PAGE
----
recommendation systems as a core part of their competitive
strategy. For example, service firms may use the categories in
the classification scheme as a basis to develop a more
comprehensive checklist to assess the performance of their
overall personalized marketing effort based on the perception
of customers. This research suggests that customer
expectations should be inherently relational in that roles are
being defined for relationship partners (Theme Pair 2) and
norms are being articulated for the relationship (Theme Pair
3). When a recommender system is deployed as a personalized
marketing tool, its performance is not just quality of
recommendations as a consumer decision support –
something that can be left to the discretion of the algorithm
team. Rather, its performance should be a marketing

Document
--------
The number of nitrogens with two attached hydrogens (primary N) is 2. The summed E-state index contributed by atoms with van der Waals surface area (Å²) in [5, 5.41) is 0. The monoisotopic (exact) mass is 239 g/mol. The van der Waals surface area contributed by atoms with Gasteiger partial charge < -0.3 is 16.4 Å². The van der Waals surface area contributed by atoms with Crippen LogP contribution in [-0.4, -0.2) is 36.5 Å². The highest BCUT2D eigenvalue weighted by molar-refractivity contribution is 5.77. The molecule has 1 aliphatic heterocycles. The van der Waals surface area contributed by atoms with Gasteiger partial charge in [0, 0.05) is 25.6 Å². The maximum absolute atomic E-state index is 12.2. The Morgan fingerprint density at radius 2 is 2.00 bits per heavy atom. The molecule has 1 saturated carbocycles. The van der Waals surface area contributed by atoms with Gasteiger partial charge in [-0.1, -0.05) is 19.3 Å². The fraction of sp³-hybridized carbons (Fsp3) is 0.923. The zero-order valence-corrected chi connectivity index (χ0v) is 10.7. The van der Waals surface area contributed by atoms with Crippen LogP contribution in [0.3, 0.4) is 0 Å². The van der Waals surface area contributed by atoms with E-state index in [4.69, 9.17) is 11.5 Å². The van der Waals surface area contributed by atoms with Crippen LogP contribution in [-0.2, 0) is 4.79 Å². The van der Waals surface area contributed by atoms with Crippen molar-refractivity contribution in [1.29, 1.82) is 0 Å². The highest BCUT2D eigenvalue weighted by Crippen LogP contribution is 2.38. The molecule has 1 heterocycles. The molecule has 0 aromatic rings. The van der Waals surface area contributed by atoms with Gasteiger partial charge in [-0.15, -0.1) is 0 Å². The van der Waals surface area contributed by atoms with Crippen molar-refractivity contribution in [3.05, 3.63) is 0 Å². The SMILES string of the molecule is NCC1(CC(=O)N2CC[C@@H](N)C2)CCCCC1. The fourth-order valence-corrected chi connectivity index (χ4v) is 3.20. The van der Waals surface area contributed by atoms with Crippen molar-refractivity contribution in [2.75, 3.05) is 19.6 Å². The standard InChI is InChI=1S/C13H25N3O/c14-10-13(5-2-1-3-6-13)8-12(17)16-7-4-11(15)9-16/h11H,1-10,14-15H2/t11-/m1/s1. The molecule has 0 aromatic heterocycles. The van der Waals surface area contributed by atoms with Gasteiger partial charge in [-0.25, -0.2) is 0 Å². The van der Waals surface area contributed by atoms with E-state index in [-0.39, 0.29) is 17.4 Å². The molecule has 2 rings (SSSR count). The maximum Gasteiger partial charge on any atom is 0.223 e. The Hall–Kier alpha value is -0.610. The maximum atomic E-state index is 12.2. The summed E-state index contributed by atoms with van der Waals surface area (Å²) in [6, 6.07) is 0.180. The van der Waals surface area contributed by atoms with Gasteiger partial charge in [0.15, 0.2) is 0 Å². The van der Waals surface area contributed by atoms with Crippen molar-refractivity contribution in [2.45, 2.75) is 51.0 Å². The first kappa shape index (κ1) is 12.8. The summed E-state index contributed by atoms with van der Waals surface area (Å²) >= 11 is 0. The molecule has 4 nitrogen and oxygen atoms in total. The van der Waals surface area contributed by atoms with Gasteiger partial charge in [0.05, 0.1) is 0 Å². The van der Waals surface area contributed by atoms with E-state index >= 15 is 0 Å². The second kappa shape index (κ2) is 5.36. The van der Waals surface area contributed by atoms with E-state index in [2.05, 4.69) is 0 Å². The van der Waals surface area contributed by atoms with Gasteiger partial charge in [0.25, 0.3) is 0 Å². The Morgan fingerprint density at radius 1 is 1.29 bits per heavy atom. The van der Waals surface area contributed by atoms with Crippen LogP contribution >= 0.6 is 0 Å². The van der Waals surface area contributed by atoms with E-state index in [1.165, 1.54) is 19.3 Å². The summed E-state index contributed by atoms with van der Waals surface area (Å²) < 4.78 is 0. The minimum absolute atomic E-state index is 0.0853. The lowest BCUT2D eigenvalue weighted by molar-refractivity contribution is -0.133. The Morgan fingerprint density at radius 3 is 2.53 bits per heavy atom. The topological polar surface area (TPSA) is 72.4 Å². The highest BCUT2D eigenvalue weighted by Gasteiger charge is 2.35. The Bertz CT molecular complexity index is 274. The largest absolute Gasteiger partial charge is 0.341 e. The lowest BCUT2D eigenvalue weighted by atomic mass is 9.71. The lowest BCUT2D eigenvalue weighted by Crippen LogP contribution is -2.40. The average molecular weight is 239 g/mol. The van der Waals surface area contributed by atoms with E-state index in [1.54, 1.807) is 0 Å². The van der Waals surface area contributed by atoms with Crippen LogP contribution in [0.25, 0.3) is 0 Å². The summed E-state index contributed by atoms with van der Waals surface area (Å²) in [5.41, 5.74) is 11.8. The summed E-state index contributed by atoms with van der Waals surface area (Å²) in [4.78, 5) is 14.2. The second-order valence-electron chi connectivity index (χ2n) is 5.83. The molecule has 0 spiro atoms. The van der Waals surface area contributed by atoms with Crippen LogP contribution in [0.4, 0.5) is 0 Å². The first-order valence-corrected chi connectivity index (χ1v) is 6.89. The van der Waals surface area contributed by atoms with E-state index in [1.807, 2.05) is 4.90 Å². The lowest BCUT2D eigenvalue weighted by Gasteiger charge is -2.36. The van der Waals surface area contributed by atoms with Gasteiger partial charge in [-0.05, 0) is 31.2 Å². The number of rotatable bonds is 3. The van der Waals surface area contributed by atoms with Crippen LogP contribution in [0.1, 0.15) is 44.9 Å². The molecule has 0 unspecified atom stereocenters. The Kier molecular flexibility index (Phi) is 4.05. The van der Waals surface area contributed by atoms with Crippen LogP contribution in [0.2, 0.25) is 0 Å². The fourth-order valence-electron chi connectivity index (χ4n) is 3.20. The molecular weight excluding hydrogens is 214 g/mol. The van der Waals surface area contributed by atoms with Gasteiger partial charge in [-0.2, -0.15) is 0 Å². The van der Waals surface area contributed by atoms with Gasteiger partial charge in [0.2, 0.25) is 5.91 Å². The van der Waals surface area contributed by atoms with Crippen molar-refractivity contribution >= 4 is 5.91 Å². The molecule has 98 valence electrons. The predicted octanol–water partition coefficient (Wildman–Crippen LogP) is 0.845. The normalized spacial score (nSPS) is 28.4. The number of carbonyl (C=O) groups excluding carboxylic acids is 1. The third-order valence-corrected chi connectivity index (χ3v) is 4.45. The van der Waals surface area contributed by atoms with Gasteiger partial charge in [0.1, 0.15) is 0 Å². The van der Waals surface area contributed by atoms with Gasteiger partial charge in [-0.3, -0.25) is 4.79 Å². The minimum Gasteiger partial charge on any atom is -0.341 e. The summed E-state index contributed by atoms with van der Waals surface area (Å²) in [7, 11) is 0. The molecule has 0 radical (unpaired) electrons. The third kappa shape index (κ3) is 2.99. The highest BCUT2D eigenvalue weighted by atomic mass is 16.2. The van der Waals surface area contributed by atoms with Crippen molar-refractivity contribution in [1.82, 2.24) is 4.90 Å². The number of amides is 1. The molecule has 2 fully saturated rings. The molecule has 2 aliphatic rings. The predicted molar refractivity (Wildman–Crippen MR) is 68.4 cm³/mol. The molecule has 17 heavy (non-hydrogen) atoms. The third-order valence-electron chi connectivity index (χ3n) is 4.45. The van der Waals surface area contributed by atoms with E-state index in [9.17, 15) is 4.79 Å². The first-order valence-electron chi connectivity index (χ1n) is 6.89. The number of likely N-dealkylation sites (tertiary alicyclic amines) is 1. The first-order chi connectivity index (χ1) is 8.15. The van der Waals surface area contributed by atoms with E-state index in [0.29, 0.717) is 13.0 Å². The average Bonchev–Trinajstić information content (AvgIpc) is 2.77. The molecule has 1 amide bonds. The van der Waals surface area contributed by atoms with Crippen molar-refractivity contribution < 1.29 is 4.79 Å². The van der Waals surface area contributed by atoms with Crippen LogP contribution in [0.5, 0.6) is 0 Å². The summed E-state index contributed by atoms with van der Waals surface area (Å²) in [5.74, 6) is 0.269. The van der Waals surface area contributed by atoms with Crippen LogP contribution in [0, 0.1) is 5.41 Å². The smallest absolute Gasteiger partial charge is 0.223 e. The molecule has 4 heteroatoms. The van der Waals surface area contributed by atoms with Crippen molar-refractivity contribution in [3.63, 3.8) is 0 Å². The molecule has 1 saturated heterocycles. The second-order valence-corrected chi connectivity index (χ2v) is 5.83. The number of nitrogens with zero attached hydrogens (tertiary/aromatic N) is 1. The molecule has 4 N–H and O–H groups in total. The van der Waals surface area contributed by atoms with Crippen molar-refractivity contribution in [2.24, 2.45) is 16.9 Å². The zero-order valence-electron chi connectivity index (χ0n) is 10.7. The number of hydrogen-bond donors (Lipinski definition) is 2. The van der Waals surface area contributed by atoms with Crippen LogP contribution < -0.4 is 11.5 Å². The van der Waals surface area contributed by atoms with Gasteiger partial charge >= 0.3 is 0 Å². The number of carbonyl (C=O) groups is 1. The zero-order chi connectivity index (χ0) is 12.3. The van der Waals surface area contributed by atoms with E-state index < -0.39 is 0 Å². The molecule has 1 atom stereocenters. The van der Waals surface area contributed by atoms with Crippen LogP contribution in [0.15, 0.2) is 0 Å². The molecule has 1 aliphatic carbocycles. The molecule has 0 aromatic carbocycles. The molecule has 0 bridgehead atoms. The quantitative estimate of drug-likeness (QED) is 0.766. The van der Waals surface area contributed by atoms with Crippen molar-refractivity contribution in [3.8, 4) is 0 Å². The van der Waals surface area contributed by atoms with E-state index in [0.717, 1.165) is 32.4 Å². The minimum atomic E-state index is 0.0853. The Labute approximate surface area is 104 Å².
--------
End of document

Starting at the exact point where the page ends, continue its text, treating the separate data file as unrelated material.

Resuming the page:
management concern and should be assessed more
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Anyuan Shen
Journal of Services Marketing
Volume 28 · Number 5 · 2014 · 414 –427
424
comprehensively in terms of how effective the recommender
system is as a marketing tool.
Research implications
By exploring customers’ “lived” experiences of personalized
recommendations, academic researchers may find a new
angle – the customer’s perspective – to examine theories of
personalized marketing and to gain more nuanced
understanding of preference learning and preference
construction with the aid of recommendation agents. Previous
research suggests that customers often do not have hidden or
overt preferences that marketers can reveal by building a
learning relationship. The extent to which customers can
benefit from personalized recommendations (i.e. their
satisfaction) should depend on:
their preference development, i.e. whether they have
well-defined and reasonably stable preference for
marketers to learn; and
their preference insight, i.e. whether they know their
preference so that they can recognize and appreciate that
recommendations are based on their revealed preference